**450** may be implemented on ADC **400** of **452**). In this case, the integral samples form the uncompensated signal. Optionally, fractional phase samples and/or derivative samples are also generated (**454**, **456**). The signal samples are input into a distortion model (**458**). A modeled distortion signal is generated by the distortion model, based on the integral, fractional and/or derivative samples (**460**). The modeled distortion signal is subtracted from the uncompensated integral samples to generate a compensated signal (**462**).

The distortion correction module implements a distortion model with the following transfer function:

{circumflex over (η)}_{n} *=ã* _{0,n}(*Y* _{n})*y* _{n} *+ . . . +ã* _{N,n}(*Y* _{n})*y* _{n−N} *+{tilde over (b)}* _{n}(*Y* _{n}) (equation 7),

where Y_{n }is a vector including the integral samples, the fractional samples, and the derivatives. An example of Y_{n }is

Y_{n}=└y_{n}y_{n−ξ}y_{n−2ξ}{dot over (y)}_{n}{dot over (y)}_{n−ξ}{dot over (y)}_{n−2ξ}y_{n−1}y_{n−2}y_{n−3}┘.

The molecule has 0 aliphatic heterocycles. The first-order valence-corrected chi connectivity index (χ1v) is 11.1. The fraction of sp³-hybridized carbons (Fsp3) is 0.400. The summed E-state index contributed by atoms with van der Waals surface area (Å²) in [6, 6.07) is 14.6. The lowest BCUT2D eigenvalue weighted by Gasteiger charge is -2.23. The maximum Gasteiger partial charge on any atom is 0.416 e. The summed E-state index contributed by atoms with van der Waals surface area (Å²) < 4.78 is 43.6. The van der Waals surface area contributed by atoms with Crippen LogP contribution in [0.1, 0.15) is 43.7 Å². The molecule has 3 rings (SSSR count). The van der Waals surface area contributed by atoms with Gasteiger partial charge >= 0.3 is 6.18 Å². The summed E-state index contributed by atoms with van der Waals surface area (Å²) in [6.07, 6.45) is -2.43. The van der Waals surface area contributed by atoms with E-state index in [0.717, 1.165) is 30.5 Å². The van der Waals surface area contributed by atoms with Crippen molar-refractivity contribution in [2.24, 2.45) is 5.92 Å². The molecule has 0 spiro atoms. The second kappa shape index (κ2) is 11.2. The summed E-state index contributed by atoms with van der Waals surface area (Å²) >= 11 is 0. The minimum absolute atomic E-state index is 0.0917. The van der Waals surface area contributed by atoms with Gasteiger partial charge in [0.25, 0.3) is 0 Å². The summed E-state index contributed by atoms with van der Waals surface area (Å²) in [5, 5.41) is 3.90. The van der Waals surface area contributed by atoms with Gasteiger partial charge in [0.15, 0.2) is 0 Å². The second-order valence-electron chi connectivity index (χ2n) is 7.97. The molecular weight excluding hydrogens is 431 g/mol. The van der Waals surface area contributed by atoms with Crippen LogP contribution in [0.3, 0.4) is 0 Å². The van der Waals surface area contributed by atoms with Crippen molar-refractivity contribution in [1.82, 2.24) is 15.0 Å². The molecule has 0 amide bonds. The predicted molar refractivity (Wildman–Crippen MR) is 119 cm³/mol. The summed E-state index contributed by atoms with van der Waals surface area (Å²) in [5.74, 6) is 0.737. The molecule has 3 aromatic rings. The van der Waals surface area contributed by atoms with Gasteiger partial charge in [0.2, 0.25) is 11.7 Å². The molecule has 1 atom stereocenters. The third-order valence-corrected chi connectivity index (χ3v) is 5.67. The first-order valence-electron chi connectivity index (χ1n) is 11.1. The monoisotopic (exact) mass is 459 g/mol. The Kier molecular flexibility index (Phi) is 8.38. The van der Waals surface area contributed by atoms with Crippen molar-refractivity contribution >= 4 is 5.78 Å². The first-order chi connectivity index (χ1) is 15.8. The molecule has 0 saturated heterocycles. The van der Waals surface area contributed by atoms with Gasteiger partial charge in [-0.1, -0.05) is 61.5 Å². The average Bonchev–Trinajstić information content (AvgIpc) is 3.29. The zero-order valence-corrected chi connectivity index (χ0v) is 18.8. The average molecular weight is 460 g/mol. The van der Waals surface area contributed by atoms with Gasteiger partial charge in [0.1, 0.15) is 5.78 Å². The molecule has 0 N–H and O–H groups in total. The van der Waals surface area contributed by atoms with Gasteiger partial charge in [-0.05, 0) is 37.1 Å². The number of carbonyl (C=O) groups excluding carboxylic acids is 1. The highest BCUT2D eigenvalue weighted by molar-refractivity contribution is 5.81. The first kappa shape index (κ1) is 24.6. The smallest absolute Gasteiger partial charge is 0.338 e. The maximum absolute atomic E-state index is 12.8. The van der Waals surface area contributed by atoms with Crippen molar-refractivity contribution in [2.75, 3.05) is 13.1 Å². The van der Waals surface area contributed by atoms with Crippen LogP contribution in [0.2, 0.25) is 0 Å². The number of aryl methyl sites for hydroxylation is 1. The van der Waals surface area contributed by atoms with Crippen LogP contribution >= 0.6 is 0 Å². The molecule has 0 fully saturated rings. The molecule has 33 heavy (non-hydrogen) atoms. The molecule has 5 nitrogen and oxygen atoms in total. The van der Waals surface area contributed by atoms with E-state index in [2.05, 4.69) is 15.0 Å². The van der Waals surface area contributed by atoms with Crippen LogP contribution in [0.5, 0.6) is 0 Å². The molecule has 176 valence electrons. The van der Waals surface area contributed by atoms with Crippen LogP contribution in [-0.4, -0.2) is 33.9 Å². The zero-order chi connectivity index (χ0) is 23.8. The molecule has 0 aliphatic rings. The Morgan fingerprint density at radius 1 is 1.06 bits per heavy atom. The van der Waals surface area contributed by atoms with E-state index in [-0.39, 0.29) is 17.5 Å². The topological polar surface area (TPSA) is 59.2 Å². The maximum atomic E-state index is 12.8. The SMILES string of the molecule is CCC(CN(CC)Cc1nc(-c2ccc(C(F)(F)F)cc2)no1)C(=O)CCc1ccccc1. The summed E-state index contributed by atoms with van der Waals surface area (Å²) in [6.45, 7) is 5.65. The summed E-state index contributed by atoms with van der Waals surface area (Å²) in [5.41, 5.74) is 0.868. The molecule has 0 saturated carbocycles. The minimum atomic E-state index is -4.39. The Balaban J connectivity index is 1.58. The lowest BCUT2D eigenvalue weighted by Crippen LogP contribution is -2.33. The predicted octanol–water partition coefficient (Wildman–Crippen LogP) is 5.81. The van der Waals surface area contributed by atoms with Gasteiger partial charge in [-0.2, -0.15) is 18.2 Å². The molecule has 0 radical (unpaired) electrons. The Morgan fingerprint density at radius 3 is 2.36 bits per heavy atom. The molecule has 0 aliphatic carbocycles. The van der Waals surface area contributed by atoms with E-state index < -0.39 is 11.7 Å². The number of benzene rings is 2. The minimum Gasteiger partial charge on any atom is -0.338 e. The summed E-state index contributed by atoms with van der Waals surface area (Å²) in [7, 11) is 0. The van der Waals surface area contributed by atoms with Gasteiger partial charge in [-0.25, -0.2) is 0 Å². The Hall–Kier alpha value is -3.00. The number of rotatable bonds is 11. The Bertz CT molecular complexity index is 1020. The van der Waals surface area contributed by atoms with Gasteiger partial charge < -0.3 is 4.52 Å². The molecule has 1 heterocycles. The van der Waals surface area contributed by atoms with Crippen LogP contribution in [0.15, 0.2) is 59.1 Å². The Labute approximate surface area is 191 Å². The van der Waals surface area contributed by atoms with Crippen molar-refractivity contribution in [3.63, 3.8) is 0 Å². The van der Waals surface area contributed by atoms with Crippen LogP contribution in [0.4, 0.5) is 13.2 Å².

Equation 7 can be viewed as a “linear” convolution between the input variables and the nonlinear coefficients that are time variant nonlinear functions of the input signal. In other words, the fiction has the form of a linear filter, but with nonlinear coefficients. The relative location of input Y_{n }in the multi-dimensional input space determines the values of the ã_{j,n }and {tilde over (b)}_{n }coefficients. The dependence of the filter coefficient values on the input signal vector gives the filter its nonlinear property.

The nonlinear processor output, {circumflex over (ν)}_{n}, includes a replica of the original linear signal ν_{n }and the residual uncorrected nonlinear distortion {tilde over (η)}_{n}. The relationship may be expressed as:

{circumflex over (ν)}_{n} *=y* _{n}−{circumflex over (η)}_{n}=ν_{n}+η_{n}−{circumflex over (η)}_{n}=ν_{n}+{tilde over (η)}_{n} (equation 8),

where

{tilde over (η)}_{n}=η_{n}−{circumflex over (η)}_{n}. (equation 9).

By using the fractional samples and the fractional derivative samples, the distortion correction module can better predict the distortion of the signal. The estimated distortion is then subtracted from the output of the primary ADC to provide a compensated output.

**400**. **500** is sampled at intervals **502**, **504**, **506**, etc. Sampling by the primary ADC demodulates the higher frequency input signal to a lower frequency. In this case, the input signal is subsampled and demodulated to baseband. The samples can be interpolated to form a demodulated baseband signal **508**. The sampling effects in the frequency domain are shown in **500** at intervals shown in **508**.